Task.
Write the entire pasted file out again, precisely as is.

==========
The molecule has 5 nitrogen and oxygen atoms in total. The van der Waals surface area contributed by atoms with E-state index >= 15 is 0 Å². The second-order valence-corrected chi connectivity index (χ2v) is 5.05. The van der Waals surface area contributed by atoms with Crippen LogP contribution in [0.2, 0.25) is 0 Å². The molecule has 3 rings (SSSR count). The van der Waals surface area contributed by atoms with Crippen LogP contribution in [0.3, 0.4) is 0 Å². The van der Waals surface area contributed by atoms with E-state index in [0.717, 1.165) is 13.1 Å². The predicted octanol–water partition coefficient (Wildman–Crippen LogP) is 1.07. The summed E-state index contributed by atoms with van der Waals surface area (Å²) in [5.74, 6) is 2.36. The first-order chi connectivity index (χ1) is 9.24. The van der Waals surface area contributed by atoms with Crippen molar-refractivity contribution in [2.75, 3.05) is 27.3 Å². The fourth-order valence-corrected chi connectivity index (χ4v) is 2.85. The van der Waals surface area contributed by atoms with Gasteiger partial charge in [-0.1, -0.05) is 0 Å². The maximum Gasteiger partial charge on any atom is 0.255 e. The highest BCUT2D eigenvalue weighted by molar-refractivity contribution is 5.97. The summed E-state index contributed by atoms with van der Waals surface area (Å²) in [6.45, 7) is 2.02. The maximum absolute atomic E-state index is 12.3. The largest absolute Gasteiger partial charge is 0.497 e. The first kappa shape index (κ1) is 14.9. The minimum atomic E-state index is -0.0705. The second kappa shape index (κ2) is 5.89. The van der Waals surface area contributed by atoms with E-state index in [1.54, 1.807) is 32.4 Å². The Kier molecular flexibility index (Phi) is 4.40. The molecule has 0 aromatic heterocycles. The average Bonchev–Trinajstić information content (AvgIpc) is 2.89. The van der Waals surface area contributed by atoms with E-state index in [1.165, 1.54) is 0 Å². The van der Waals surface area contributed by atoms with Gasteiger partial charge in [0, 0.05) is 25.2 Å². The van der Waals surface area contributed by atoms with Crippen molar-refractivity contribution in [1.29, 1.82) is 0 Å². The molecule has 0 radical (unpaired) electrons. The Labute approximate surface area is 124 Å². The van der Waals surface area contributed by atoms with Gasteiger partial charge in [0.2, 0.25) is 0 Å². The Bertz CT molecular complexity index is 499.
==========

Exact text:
The molecule has 5 nitrogen and oxygen atoms in total. The van der Waals surface area contributed by atoms with E-state index >= 15 is 0 Å². The second-order valence-corrected chi connectivity index (χ2v) is 5.05. The van der Waals surface area contributed by atoms with Crippen LogP contribution in [0.2, 0.25) is 0 Å². The molecule has 3 rings (SSSR count). The van der Waals surface area contributed by atoms with Crippen LogP contribution in [0.3, 0.4) is 0 Å². The van der Waals surface area contributed by atoms with E-state index in [0.717, 1.165) is 13.1 Å². The predicted octanol–water partition coefficient (Wildman–Crippen LogP) is 1.07. The summed E-state index contributed by atoms with van der Waals surface area (Å²) in [5.74, 6) is 2.36. The first-order chi connectivity index (χ1) is 9.24. The van der Waals surface area contributed by atoms with Crippen molar-refractivity contribution in [2.75, 3.05) is 27.3 Å². The fourth-order valence-corrected chi connectivity index (χ4v) is 2.85. The van der Waals surface area contributed by atoms with Gasteiger partial charge in [-0.1, -0.05) is 0 Å². The maximum Gasteiger partial charge on any atom is 0.255 e. The highest BCUT2D eigenvalue weighted by molar-refractivity contribution is 5.97. The summed E-state index contributed by atoms with van der Waals surface area (Å²) in [6.45, 7) is 2.02. The maximum absolute atomic E-state index is 12.3. The largest absolute Gasteiger partial charge is 0.497 e. The first kappa shape index (κ1) is 14.9. The minimum atomic E-state index is -0.0705. The second kappa shape index (κ2) is 5.89. The van der Waals surface area contributed by atoms with E-state index in [1.54, 1.807) is 32.4 Å². The Kier molecular flexibility index (Phi) is 4.40. The molecule has 0 aromatic heterocycles. The average Bonchev–Trinajstić information content (AvgIpc) is 2.89. The van der Waals surface area contributed by atoms with E-state index in [1.165, 1.54) is 0 Å². The van der Waals surface area contributed by atoms with Gasteiger partial charge in [0, 0.05) is 25.2 Å². The van der Waals surface area contributed by atoms with Crippen molar-refractivity contribution in [1.29, 1.82) is 0 Å². The molecule has 0 radical (unpaired) electrons. The Labute approximate surface area is 124 Å². The van der Waals surface area contributed by atoms with Gasteiger partial charge in [0.2, 0.25) is 0 Å². The Bertz CT molecular complexity index is 499.